A Fixed Mindset doesn’t Fix Your Business
I once worked in a large tech company in which the CEO told me: “There are two kinds of people in this world. Those who are incompetent and those who are trying to steal from you.”
At the time, I viewed this as a tongue-in-cheek comment. Yet, it did seem to permeate our executive culture. With that ideology hanging over us, everyone on the leadership team shut up and put their heads down. Sure, we produced industry-leading margins quarter after quarter, but employee turnover was much too high and growth was stagnating.
The reality is we were reinforcing a predetermined view of what it would take for the company to succeed and the type of people who would either help or hinder us along the way. This tone from the CEO created a fear of failure. It inhibited us from having the conversations we needed to have about the big opportunities and challenges facing the business.
Such a culture is what can happen when business leaders perpetuate a fixed mindset - by focusing too heavily on established ways of doing things to stimulate growth and cultivate innovation. Instead, adopting a growth mindset is much more likely to help today’s leaders unlock the full potential of their business.
Fixed vs growth mindset
Stanford psychologist Carol Dweck defines a fixed mindset as the belief that intelligence and talent are fixed traits. You’re naturally gifted at doing some things and not others. People with a growth mindset on the other hand, believe a dedication to continuous learning and improvement will lead to higher achievement and better outcomes.
Leaders looking to accelerate their businesses often embrace several misconceptions symptomatic of a fixed mindset. In the example above, black and white thinking stunted the potential of the business when the intentions were to do the complete opposite.
Here are three common ways you might be stifling growth and what you can do to tackle them from a growth mindset perspective instead.
Misconception #1: Hire individuals who tick all the boxes
Many businesses emphasize the importance of hiring people with ideal pedigrees. They target individuals with the best education and work experience, myopically focused on prior success in the roles they are looking to fill. All too frequently this produces a mismatch of skills and opportunity leading to declining moral, lack of productivity and inefficiencies. It’s all too easy for these symptoms to metastasize like a cancer infecting every aspect of your business.
Applying a Growth Mindset: Shift the hiring emphasis from what looks good in the short term to what fits best in the long term. As Tracy Lloyd describes in her blog Why A Growth Mindset Drives Business, business should seek out learners. Hiring should focus on an individual’s capacity for growth, learning and an ability to operate outside their comfort zone. These are the people that will help build a culture of learning and collaboration and be more able to adapt to change.
Misconception #2: A fixation on KPIs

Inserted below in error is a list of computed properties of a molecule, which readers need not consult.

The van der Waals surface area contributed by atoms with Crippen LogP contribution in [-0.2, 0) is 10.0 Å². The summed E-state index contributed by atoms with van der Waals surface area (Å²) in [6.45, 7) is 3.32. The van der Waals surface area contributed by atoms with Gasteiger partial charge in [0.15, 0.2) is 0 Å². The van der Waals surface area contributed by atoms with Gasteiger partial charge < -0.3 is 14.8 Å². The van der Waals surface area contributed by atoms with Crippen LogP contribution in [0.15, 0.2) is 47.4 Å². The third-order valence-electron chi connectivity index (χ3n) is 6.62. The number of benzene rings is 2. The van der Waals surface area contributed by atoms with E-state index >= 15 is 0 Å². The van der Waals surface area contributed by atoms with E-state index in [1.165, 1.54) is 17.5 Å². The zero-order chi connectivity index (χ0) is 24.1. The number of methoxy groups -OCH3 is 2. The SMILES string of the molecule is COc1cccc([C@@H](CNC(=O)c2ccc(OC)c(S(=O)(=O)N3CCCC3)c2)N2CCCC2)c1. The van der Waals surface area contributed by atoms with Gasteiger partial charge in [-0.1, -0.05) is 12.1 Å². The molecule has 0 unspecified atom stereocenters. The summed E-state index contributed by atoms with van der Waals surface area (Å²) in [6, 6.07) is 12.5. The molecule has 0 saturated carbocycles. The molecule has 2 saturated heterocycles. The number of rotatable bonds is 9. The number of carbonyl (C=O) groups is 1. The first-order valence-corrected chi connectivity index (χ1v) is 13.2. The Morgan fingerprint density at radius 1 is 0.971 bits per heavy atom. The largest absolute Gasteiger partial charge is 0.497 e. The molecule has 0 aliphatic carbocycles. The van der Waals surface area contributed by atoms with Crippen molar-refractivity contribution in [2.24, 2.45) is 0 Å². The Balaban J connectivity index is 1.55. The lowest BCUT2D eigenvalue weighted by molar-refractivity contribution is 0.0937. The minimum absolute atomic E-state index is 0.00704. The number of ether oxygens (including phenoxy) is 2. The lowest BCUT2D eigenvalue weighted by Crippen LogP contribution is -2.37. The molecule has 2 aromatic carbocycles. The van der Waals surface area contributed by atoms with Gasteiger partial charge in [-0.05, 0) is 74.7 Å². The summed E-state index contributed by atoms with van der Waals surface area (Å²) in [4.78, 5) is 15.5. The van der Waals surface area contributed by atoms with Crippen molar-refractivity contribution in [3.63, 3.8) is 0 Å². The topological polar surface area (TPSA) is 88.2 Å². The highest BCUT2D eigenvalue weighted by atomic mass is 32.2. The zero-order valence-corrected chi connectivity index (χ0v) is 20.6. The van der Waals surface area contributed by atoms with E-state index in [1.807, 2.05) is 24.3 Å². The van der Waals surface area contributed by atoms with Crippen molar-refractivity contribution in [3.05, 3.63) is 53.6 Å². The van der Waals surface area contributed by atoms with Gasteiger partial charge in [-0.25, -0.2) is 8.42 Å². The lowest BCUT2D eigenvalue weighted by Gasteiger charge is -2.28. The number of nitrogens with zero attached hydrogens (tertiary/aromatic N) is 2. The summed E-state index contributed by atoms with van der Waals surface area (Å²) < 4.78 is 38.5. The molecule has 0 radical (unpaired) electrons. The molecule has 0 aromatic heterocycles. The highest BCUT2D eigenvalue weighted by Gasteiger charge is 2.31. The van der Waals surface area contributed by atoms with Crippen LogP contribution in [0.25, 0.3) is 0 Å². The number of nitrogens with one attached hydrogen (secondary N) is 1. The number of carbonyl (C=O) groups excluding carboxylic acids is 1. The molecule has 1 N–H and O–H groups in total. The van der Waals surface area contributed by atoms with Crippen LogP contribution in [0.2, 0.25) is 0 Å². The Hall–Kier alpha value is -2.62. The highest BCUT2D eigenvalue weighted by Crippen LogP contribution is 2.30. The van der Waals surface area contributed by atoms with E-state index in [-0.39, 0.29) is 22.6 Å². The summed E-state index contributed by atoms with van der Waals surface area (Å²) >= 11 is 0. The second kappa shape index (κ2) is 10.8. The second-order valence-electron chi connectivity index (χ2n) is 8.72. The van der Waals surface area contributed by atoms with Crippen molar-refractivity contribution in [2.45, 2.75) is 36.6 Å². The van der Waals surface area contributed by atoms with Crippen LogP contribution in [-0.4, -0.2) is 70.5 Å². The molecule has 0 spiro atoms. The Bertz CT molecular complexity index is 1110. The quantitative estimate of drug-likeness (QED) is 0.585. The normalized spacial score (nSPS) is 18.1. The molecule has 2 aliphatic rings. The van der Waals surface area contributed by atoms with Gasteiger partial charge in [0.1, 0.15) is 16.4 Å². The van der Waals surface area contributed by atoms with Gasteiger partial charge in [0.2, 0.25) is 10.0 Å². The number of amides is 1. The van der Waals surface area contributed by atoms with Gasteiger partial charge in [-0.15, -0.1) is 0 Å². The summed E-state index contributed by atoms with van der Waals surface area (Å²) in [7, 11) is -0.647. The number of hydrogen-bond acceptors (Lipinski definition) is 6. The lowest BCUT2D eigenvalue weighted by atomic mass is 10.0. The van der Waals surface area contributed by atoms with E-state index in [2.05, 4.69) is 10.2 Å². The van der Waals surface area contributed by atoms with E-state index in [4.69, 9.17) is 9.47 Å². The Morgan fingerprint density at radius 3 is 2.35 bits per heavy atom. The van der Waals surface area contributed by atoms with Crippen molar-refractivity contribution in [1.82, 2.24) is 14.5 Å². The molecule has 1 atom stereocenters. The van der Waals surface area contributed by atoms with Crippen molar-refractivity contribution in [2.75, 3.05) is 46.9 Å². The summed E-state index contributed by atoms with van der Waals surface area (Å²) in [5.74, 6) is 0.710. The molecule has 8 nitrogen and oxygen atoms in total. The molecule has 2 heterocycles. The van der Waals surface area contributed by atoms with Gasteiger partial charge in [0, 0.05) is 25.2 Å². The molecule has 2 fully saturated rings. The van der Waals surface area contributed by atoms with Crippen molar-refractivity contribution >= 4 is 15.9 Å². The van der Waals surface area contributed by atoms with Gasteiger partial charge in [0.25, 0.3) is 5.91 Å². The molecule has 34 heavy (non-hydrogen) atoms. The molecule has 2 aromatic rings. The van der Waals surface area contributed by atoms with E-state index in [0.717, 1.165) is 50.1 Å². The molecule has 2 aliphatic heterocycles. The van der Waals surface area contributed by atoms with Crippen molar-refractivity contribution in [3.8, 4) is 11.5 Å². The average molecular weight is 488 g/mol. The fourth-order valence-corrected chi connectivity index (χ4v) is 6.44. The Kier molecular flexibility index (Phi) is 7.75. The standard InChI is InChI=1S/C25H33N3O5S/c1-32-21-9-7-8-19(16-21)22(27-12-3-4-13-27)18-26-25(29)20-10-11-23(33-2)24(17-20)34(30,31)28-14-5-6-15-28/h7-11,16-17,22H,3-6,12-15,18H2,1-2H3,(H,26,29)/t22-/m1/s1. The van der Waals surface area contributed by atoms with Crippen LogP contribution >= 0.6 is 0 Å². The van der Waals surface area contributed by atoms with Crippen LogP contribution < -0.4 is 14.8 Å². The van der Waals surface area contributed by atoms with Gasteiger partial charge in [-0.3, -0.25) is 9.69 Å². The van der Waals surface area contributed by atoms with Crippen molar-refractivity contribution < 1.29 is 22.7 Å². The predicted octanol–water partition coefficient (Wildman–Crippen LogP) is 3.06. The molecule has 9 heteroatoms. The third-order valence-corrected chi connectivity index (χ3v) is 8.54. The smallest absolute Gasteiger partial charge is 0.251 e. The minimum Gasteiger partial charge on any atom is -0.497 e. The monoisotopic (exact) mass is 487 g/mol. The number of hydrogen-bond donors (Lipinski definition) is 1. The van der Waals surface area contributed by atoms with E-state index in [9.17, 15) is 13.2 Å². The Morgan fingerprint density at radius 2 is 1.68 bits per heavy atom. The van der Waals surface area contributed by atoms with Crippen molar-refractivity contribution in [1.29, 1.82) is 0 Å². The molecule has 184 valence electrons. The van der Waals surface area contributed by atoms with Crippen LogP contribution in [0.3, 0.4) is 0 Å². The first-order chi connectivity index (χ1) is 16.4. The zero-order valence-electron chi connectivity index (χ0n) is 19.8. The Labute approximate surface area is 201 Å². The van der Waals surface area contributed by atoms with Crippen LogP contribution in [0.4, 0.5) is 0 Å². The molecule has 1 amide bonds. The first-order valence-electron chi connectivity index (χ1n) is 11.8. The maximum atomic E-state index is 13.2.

Whether it’s sales growth, profitability, employee retention, or some other metric, Key Performance Indicators (KPIs) can often become unchanging mileposts for measuring and managing success. Fixed mindset companies tend to ‘top grade’ high performers, leaving a majority of their people feeling as though their contributions are not valued. This has many adverse consequences including decreased work commitment, fear of failure and trying new things, taking shortcuts and more divisive internal politics. Think of the example of the CEO, who thought many people were incompetent! The repercussions are real.
Applying a Growth Mindset: Constantly reassess the metrics for success across the business. This will enable you to better anticipate and adapt to changes in the market and the workplace, while avoiding penny-wise but pound-foolish decisions.
Organizations operating with a growth mindset promote a culture of continuous learning and self-improvement, in which change is embraced and not feared. They are more likely to innovate, solve problems and boost the engagement of their people, resulting in better financial and growth-oriented outcomes.
Misconception #3 Investing in systems will lift productivity and employee satisfaction
Most of us have heard the saying “the path to Hell is paved in good intentions.” This is true of investments in internal systems driven by leaders chasing quick fixes. They want a silver bullet to solve their problems and will spend heavily on off-the-shelf or customized solutions. Yet, they’re missing an understanding of the big change effort needed for these initiatives to succeed.
Applying a Growth Mindset: Make smaller, more frequent investments in systems, while placing greater emphasis on training and development. Small ‘experiments’ will allow you to test and validate your approach without committing excessive resources. Not only will you take your people on the journey, but you’ll improve the impact and ROI of your projects.
Yesterday. Today. Tomorrow.
Building and growing a successful company in today’s business climate requires high agility, continuous learning and an appetite for challenging the status quo.
Organizations that adopt a growth mindset are much more likely than those stuck in a rut to take advantage of rapid technological advancements, an ever-changing workforce and an unpredictable market. These organizations see these as opportunities to capitalize on, not threats to avoid and risks to mitigate.
What ‘fixed mindset’ fallacies do you see playing out in your business?